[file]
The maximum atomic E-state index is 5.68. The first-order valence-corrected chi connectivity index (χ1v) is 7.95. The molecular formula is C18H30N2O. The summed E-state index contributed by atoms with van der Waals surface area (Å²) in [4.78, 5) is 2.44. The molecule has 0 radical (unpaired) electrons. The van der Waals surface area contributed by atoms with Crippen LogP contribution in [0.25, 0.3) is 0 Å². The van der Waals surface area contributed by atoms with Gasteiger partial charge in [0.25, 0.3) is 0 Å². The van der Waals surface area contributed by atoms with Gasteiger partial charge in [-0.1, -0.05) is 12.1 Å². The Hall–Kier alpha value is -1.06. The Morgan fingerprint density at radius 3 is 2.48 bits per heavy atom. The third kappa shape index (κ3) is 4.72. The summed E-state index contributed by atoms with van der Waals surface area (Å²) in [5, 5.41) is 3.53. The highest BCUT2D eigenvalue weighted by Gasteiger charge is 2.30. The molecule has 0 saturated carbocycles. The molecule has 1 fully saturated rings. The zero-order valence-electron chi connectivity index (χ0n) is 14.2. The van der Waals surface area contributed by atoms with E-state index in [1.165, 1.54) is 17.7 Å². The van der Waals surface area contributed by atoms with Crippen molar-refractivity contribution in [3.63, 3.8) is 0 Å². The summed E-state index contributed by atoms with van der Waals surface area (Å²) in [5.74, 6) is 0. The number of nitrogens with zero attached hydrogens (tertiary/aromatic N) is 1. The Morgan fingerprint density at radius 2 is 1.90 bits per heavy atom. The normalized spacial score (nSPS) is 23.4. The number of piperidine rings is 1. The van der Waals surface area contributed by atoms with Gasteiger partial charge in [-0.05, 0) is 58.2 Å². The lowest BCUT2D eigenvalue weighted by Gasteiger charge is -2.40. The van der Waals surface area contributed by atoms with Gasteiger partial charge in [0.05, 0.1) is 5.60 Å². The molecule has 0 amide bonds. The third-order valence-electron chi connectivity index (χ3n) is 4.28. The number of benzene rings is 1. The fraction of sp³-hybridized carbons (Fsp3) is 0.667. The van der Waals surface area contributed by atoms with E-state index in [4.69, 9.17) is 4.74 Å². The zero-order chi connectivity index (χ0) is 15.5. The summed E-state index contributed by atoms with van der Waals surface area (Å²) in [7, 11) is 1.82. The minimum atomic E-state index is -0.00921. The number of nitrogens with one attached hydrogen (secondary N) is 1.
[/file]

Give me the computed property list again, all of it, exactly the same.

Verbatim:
The maximum atomic E-state index is 5.68. The first-order valence-corrected chi connectivity index (χ1v) is 7.95. The molecular formula is C18H30N2O. The summed E-state index contributed by atoms with van der Waals surface area (Å²) in [4.78, 5) is 2.44. The molecule has 0 radical (unpaired) electrons. The van der Waals surface area contributed by atoms with Crippen LogP contribution in [0.25, 0.3) is 0 Å². The van der Waals surface area contributed by atoms with Gasteiger partial charge in [0.25, 0.3) is 0 Å². The van der Waals surface area contributed by atoms with Gasteiger partial charge in [-0.1, -0.05) is 12.1 Å². The Hall–Kier alpha value is -1.06. The Morgan fingerprint density at radius 3 is 2.48 bits per heavy atom. The third kappa shape index (κ3) is 4.72. The summed E-state index contributed by atoms with van der Waals surface area (Å²) in [5, 5.41) is 3.53. The highest BCUT2D eigenvalue weighted by Gasteiger charge is 2.30. The molecule has 0 saturated carbocycles. The molecule has 1 fully saturated rings. The zero-order valence-electron chi connectivity index (χ0n) is 14.2. The van der Waals surface area contributed by atoms with E-state index in [1.165, 1.54) is 17.7 Å². The van der Waals surface area contributed by atoms with Crippen molar-refractivity contribution in [3.63, 3.8) is 0 Å². The summed E-state index contributed by atoms with van der Waals surface area (Å²) in [5.74, 6) is 0. The number of nitrogens with zero attached hydrogens (tertiary/aromatic N) is 1. The Morgan fingerprint density at radius 2 is 1.90 bits per heavy atom. The normalized spacial score (nSPS) is 23.4. The number of piperidine rings is 1. The van der Waals surface area contributed by atoms with Gasteiger partial charge in [-0.05, 0) is 58.2 Å². The lowest BCUT2D eigenvalue weighted by Gasteiger charge is -2.40. The van der Waals surface area contributed by atoms with Gasteiger partial charge in [0.05, 0.1) is 5.60 Å². The molecule has 0 amide bonds. The third-order valence-electron chi connectivity index (χ3n) is 4.28. The number of benzene rings is 1. The fraction of sp³-hybridized carbons (Fsp3) is 0.667. The van der Waals surface area contributed by atoms with E-state index in [4.69, 9.17) is 4.74 Å². The zero-order chi connectivity index (χ0) is 15.5. The summed E-state index contributed by atoms with van der Waals surface area (Å²) in [7, 11) is 1.82. The minimum atomic E-state index is -0.00921. The number of nitrogens with one attached hydrogen (secondary N) is 1.